If you create books for young people and you want a sense of fulfilment, then it's best to live in Finland, Germany, Iceland or New Zealand or on the island of Cyprus. Why? Because they bestow more awards and accolades on their authors and illustrators.
I've been doing a survey of national book awards. Out of 45 countries which responded to the questionnaire, 29 have at least one national award for children's literature.
Many are government-sponsored; quite a few are awarded by national library associations.
Guess what? South Africa doesn't have one.
Major manufacturing companies also consider children's literature worthy of their attention. From 1985 to 2008, the top children's book award in the UK was the Smarties Book Prize (presented by Nestl[c]).
In Ireland, the top award remains the Bisto Book of the Year (presented by Premier Foods) consisting of a trophy and e10 000.
In Japan, the Asahi Shimbun newspaper group sponsors an annual international award in this field.
Guess what? No firm in South Africa gives regular recognition to our best children's books.
Nearly half of the responding countries also have an award for those working in the field of promoting children's literature, in the way that UK's Eleanor Farjeon Award has done for many years.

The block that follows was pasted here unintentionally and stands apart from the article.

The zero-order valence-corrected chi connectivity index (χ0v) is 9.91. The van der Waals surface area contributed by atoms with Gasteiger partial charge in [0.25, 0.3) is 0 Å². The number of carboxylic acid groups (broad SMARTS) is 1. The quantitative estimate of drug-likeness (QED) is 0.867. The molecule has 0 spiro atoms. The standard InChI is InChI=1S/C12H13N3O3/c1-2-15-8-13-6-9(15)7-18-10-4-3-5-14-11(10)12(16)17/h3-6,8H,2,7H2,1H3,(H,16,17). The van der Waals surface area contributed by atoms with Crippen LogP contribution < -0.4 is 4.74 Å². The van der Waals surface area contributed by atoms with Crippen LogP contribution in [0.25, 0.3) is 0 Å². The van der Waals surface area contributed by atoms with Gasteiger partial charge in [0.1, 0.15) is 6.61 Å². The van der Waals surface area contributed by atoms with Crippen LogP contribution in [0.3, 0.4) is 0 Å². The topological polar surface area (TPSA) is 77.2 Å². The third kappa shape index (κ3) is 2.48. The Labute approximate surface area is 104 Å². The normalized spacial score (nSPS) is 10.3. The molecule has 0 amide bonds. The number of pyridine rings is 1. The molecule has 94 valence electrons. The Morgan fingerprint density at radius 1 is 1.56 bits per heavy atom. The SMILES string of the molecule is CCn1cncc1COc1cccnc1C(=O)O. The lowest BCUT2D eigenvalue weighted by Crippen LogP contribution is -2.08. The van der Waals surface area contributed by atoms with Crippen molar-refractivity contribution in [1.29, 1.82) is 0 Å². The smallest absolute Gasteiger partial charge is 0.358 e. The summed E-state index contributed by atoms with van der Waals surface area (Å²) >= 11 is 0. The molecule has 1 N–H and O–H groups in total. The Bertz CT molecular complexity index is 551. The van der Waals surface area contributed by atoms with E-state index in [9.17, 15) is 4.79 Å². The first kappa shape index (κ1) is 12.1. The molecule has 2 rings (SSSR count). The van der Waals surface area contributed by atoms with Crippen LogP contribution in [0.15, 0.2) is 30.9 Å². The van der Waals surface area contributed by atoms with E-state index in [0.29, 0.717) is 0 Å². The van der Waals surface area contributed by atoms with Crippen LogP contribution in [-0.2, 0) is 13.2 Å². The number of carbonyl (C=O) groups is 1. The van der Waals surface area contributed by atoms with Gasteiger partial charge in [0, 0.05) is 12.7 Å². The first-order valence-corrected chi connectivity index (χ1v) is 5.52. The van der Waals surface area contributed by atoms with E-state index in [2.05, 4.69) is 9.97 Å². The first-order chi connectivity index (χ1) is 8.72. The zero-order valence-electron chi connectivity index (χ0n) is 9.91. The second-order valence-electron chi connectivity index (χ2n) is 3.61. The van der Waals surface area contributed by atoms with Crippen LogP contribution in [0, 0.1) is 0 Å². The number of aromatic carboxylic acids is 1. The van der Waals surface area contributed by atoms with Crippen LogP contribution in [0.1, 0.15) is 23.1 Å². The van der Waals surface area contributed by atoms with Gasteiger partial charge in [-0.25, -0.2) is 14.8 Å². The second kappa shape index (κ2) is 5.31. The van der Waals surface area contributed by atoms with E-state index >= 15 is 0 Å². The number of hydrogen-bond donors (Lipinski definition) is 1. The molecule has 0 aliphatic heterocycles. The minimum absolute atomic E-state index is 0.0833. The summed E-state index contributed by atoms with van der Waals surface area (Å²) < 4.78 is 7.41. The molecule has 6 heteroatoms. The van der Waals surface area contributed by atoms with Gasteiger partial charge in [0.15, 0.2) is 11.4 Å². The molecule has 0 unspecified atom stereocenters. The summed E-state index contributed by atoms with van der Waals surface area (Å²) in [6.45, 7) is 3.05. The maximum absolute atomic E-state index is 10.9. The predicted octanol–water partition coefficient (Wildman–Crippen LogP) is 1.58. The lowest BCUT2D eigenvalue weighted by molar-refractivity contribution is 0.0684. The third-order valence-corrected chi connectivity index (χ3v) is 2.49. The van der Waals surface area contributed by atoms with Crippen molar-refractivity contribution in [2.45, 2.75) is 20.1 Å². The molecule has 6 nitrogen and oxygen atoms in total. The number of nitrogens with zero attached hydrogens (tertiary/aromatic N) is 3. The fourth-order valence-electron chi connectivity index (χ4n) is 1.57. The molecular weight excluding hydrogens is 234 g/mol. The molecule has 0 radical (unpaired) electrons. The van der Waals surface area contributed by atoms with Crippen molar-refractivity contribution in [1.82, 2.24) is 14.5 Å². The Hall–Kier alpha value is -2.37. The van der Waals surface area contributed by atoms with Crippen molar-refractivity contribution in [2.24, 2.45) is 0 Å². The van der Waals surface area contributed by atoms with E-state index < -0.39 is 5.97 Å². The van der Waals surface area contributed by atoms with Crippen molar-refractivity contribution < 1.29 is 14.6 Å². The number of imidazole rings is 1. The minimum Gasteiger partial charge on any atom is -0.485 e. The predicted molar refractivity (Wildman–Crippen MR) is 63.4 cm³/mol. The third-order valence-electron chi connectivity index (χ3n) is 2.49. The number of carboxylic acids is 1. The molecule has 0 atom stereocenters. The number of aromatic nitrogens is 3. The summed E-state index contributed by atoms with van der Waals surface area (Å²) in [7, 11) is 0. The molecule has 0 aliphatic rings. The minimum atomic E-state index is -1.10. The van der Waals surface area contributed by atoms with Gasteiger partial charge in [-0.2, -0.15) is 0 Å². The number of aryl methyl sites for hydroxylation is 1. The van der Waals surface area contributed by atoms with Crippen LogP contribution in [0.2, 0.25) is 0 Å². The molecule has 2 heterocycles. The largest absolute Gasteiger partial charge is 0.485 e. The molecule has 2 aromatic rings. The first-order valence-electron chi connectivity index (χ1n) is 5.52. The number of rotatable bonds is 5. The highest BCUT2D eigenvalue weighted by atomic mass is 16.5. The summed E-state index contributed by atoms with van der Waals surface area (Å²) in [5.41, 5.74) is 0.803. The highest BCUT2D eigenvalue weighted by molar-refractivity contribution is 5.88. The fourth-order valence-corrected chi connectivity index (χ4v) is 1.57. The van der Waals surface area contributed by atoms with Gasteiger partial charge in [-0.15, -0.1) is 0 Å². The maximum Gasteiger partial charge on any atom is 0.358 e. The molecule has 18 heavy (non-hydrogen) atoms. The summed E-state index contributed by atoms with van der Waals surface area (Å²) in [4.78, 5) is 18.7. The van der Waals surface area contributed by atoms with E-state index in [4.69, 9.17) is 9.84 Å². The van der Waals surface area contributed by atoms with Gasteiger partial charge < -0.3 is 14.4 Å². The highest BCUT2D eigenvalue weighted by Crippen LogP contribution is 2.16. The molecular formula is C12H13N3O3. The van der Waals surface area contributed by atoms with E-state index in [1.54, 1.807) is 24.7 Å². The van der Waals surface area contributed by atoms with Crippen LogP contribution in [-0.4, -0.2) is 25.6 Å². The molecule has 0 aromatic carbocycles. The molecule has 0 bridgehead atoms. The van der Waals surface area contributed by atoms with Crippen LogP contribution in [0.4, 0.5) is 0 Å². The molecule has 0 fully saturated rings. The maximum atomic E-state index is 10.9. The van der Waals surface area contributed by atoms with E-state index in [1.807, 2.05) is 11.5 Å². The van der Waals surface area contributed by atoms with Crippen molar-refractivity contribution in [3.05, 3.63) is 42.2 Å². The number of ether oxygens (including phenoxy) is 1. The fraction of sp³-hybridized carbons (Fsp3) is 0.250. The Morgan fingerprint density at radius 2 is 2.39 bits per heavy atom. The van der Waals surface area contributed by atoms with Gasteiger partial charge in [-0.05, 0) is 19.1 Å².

Sweden has a Gulliver Prize given annually to "a person who has done extraordinary things to promote good children's literature".
New Zealand has two awards in this field: the Margaret Mahy Medal & Lecture Award, and the Betty Gilderdale Award "for unsung heroes".
Sounds like these countries really do appreciate those who promote children's books and reading.
This research was done among the 74 member countries of the International Board on Books for Young People (Ibby) of which South Africa is one. There was a 60 percent response, of which 47 percent would seem to be fairly well supplied with awards and recognition in this field.
Eight countries indicated having no children's book awards at all, of which four are in Africa.
South Africa does have some awards, though very few achieve much publicity.
Most of those with cash prizes are awarded by publishers (logically) for their own publications.
What we lack conspicuously is any recognition for lifetime achievement. The two "great" awards in international youth literature - the Hans Christian Andersen Award medals (given by Ibby) and the Astrid Lindgren Memorial Award (Swedish Arts Council) - both favour rewarding a lifetime of work, rather than a single specific book.
It's a fair question. Publication (and, hopefully, royalties) is a reward in itself. I would list these reasons:
l The status of literature: we want all South Africans to see that literature is important. …